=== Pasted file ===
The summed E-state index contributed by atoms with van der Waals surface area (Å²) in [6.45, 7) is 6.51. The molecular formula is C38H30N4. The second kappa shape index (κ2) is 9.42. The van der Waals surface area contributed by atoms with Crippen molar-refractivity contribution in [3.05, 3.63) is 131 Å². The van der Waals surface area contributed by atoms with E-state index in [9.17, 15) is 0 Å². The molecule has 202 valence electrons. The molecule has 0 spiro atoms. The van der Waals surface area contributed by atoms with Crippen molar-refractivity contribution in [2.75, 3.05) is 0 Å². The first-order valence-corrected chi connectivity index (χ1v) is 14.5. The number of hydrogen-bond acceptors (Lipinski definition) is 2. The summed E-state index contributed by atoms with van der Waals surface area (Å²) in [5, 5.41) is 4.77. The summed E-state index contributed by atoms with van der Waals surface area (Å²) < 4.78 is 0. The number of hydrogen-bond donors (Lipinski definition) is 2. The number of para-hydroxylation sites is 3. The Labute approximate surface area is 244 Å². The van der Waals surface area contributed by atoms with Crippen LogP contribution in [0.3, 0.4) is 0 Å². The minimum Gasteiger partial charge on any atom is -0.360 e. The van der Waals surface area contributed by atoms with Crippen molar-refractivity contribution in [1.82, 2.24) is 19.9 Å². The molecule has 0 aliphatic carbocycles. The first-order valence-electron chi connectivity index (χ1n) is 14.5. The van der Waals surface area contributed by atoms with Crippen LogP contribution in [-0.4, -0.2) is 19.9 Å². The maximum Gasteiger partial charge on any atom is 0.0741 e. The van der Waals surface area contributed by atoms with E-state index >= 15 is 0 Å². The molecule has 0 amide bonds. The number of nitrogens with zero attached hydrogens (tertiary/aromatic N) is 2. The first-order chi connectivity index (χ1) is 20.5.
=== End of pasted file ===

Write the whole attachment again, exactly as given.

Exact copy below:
The summed E-state index contributed by atoms with van der Waals surface area (Å²) in [6.45, 7) is 6.51. The molecular formula is C38H30N4. The second kappa shape index (κ2) is 9.42. The van der Waals surface area contributed by atoms with Crippen molar-refractivity contribution in [3.05, 3.63) is 131 Å². The van der Waals surface area contributed by atoms with E-state index in [9.17, 15) is 0 Å². The molecule has 202 valence electrons. The molecule has 0 spiro atoms. The van der Waals surface area contributed by atoms with Crippen molar-refractivity contribution in [2.75, 3.05) is 0 Å². The first-order valence-corrected chi connectivity index (χ1v) is 14.5. The number of hydrogen-bond acceptors (Lipinski definition) is 2. The summed E-state index contributed by atoms with van der Waals surface area (Å²) in [5, 5.41) is 4.77. The summed E-state index contributed by atoms with van der Waals surface area (Å²) < 4.78 is 0. The number of hydrogen-bond donors (Lipinski definition) is 2. The number of para-hydroxylation sites is 3. The Labute approximate surface area is 244 Å². The van der Waals surface area contributed by atoms with Crippen LogP contribution in [0.3, 0.4) is 0 Å². The minimum Gasteiger partial charge on any atom is -0.360 e. The van der Waals surface area contributed by atoms with Crippen molar-refractivity contribution in [1.82, 2.24) is 19.9 Å². The molecule has 0 aliphatic carbocycles. The first-order valence-electron chi connectivity index (χ1n) is 14.5. The van der Waals surface area contributed by atoms with Crippen LogP contribution in [-0.4, -0.2) is 19.9 Å². The maximum Gasteiger partial charge on any atom is 0.0741 e. The van der Waals surface area contributed by atoms with E-state index >= 15 is 0 Å². The molecule has 0 amide bonds. The number of nitrogens with zero attached hydrogens (tertiary/aromatic N) is 2. The first-order chi connectivity index (χ1) is 20.5.